Some time ago, I have demonstrated that it is well possible to plan fixed price projects without direct time estimates despite the fact that the team velocity is permanently changing. Now I was wondering if the method could be applied to open source projects too. Unlike traditional software teams, open source teams are permanently changing and they usually don’t estimate effort estimations but nonetheless produce world class products.
So I picked some projects from the Apache Foundation, namely some of those who use Jira so I could easily extract their work history and do some analysis on it. The first challenge was to extract the velocity from the given data as the teams didn’t estimate in story points. So I looked at the issue types used in those projects and their cycle time histograms. Here is an example from the Apache Zeppelin Project:I only considered issue types that were not part of other issues so the only ones left were “Bug”, “New Feature”, “Improvement” and “Wish”. From the cycle time histogram, we can see that the average cycle time of Wishes and New Features are roughly two times the average cycle times of Bugs and Improvements. So I assigned each Wish and New Feature two story points and one for each Bug and Improvement. After introducing 14 day sprints I got the following velocity distribution and average cycle time per sprint:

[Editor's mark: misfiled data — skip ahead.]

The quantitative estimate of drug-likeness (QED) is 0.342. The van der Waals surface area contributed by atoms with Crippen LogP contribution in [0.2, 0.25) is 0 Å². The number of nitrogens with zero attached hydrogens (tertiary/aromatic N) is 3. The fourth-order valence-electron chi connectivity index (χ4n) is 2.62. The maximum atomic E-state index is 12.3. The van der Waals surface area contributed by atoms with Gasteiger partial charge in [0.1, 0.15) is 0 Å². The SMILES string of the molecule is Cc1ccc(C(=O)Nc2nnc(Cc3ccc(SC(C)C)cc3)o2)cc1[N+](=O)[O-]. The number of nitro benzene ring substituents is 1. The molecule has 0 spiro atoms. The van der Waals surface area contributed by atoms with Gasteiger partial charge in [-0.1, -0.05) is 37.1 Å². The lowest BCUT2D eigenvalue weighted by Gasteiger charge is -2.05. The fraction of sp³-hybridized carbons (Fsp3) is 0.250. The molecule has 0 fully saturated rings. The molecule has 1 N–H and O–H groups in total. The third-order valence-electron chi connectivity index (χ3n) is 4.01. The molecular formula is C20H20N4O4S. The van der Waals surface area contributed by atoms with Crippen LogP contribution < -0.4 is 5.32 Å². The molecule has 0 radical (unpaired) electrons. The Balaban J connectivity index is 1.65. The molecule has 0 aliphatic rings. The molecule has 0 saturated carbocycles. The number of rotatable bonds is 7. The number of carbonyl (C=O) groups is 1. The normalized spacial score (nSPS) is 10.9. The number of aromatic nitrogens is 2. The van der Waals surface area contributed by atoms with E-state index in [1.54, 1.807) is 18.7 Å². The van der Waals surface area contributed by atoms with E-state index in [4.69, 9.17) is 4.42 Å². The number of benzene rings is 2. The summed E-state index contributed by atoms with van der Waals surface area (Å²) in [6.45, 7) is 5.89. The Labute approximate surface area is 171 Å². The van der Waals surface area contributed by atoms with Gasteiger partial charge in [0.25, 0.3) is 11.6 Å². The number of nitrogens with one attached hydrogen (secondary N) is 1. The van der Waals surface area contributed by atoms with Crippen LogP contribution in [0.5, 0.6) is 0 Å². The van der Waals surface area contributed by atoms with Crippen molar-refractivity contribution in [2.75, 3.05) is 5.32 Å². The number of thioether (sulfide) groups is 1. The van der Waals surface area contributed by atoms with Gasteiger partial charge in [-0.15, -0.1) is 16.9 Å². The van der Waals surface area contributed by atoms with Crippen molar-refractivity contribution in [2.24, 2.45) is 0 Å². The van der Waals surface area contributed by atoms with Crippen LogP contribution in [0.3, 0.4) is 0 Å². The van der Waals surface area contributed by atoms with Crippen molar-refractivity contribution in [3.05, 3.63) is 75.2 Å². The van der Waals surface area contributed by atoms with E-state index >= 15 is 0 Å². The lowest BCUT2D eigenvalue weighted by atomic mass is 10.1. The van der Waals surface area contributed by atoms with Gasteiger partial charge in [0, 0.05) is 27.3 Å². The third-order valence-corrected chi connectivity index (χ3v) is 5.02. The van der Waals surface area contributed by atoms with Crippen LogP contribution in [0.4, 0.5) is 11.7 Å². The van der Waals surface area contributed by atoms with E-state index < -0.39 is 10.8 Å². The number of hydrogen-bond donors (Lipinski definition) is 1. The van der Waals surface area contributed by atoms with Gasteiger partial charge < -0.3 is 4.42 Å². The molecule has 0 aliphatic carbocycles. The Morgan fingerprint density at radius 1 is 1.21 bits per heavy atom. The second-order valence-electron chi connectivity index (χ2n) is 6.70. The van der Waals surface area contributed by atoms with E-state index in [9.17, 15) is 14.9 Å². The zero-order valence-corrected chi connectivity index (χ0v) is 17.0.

A fictional project
In order to do some estimation and check its accuracy, I picked an arbitrary sprint in the middle of the graph and considered only the velocity up to this point (in our case Sprint 1 to 40) for further observation. The result was the following velocity histogram:
Now I chose to estimate a 200 story point project (bug fixes included). How long would it take the team to finish?
The maximum velocity the team had ever reached was 45 story points so the minimum number of sprints to complete a 200 story points projects would obviously be 5 sprints but with a probability of only 2.5%. The average velocity was 17.93 story points, hence the average number of sprints to complete the project would be 12 sprints. The 95% case requires a Monte Carlo simulation. After 5000 simulated projects, I got the following distribution:
So if we would have committed to finishing the project within 16 sprints, we would be successful in 95% of all cases. Now lets see what really happened after sprint 40 (the blue line in the graph below):
As the team continued to increase velocity, they managed to finish the fictional project in Sprint 48. It only took them 8 sprints to complete 200 story points which was even better than the average of 12 sprints and twice as good as the pessimistic 95% estimate!
Estimating the profit is less straightforward in open source projects than with stable teams (teams that don’t add or remove developers during the project) as the fictional cost per sprint changes with the number of contributors. We’ll have a look at this in the next post.